What I learned about product management from legendary chef Thomas Keller

 

Straight Tape

Inspiration Beyond Tech

As product managers, we strive to build products that people truly love. The iPhone, the Dyson vacuum, Slack, and other amazing products have shown that we can solve real-world problems in a way that users deeply enjoy. At BuildingConnected, our team studies and learns from achievements in technology products, but one of our most powerful inspirations comes from a completely non-technological line of business. We learn from the world of gourmet restaurateurs.

I’m most inspired by visionary Thomas Keller, the world-famous chef and proprietor of The French Laundry. You don’t have to be a foodie to appreciate the new standard he’s set for culinary arts. Keller and his team go to extraordinary lengths to provide the best possible experience for their customers, and the customers love him for that. It’s not a coincidence that Restaurant Magazine voted his flagship kitchen “Best Restaurant in the World”.

He’s obviously a successful leader, but what specifically can we learn about software product management from Thomas Keller?

The Neon Green Tape

A few years ago, I tuned into a radio show that was exploring some of the personal quirks of famous chefs. The show described Keller’s obsessive passion for a seemingly trivial task: the way his team labels their supplies.

It’s common practice for kitchen workers to use a handwritten label to indicate what ingredients or supplies are in a storage container. But in Keller’s kitchens, everything must be labeled with a black Sharpie on a specific type of painter’s tape. Neon green FrogTape to be exact. Each green label must be straight and level and cut with perfect right-angled corners. Apparently, you can be fired from his kitchens simply for not keeping your tape straight.

I’m sure most radio listeners just thought Thomas Keller was some sort of control freak. However, I was immediately curious as to why such a masterful chef would consider this simple task so important.

A Clear and Uncluttered Mind

The radio show went on to explain why Thomas Keller feels so strongly about keeping his neon green tape straight. My understanding is that he believes that clear and uncluttered labels will lead to a clear and uncluttered kitchen. And a clear and uncluttered kitchen will let the chef’s mind remain clear and uncluttered so they can focus on their work.

That philosophy makes sense but may seem trivial at first. His concept doesn’t become powerful until you think about the consequences of a chef not having a clear mind. If a chef’s thoughts are cluttered, it’s likely a customer will eventually have a cluttered experience. Everything that is put on the customer’s plate originates from the kitchen, and imperfection will trickle down through the rest of the process.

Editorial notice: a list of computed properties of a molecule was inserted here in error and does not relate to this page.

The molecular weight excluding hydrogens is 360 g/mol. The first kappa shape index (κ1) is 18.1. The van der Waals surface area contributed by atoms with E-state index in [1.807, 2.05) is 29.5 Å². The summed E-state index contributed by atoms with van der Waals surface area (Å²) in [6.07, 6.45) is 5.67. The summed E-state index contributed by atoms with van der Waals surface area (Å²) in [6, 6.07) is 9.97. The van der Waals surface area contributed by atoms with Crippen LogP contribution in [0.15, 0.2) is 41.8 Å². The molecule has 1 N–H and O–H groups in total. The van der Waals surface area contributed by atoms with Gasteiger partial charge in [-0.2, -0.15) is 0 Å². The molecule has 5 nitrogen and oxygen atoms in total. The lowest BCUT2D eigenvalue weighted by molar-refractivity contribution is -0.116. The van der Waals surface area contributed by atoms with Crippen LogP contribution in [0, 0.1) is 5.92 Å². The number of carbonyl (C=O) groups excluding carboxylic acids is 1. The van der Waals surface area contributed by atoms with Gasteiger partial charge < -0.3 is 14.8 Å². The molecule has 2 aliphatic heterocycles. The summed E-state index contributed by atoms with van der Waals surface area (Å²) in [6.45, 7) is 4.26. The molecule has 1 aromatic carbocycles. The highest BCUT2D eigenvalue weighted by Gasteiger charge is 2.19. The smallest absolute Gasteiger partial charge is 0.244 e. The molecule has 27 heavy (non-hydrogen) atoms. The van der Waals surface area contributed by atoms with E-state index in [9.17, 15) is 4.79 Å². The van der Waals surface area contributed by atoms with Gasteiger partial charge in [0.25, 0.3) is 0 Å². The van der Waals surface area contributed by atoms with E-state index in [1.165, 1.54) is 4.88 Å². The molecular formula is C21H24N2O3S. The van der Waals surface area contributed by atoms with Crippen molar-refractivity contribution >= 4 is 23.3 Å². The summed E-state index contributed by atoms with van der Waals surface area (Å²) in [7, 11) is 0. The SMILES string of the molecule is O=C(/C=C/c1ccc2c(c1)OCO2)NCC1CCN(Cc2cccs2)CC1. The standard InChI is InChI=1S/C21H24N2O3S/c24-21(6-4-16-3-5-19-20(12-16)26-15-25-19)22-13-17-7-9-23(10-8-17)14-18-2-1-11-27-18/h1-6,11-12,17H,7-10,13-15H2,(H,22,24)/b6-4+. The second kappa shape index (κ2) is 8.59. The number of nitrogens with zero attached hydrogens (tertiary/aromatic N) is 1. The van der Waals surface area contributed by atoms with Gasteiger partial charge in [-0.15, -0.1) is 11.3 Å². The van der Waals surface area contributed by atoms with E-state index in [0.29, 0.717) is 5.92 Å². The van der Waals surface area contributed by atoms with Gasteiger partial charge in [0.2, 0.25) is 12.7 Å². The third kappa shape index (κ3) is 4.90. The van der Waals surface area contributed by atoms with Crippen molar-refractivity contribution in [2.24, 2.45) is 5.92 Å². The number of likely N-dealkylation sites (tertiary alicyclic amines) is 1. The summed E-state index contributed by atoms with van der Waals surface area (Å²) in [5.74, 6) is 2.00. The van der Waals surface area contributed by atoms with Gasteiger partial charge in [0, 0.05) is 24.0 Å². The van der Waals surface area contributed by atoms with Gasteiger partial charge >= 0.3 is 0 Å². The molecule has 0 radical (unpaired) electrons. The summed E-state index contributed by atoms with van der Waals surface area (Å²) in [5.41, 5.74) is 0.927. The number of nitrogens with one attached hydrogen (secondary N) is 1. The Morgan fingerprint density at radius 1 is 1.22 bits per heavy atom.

The same applies in many other professional fields, especially product management.

Putting It Into Practice

After understanding Thomas Keller’s tape rules, I wanted to apply the philosophy of keeping a clear and uncluttered kitchen in my own team’s workplace. However, since my team is making software and not meals, our products don’t originate in a physical space like a kitchen. We work in Sketch, Trello, and Google Docs. Our “kitchen” is in the digital space, so we had to figure out what our “tape” would be.

For our team, we decided that our communications are our tape. “Keep your tape straight” means that we keep communication and documentation simple, clear, and concise. We strive to reduce visual clutter, eliminate hard-to-read text, and remove unnecessary fluff. If a product manager on our team produces anything that is unclear or cluttered, the rest of the company is empowered to tell him or her to go back and get their tape straight.

We’ve adopted “keep your tape straight” as a core mantra for our product management team. It’s our simple reminder to be clear and concise. There’s no need to remember content guidelines, instead we just challenge ourselves to keep our tape straight. If I’m ever unclear in my own writing, my team doesn’t hesitate to call me out and tell me to get my own tape straight!

Why You Should Embrace the Tape

Product managers are the start of customer experience. Like a chef in a kitchen, you are behind the scenes perfecting the product that will be delivered to the next customer. If you don’t provide your designers and engineers with clear and uncluttered communication, eventually your own users are going to have a cluttered experience. It’s inevitable.

With a simple four-word phrase, you can challenge yourself to be more clear and concise. It will ultimately lead to a better customer experience.

So, is your tape straight?

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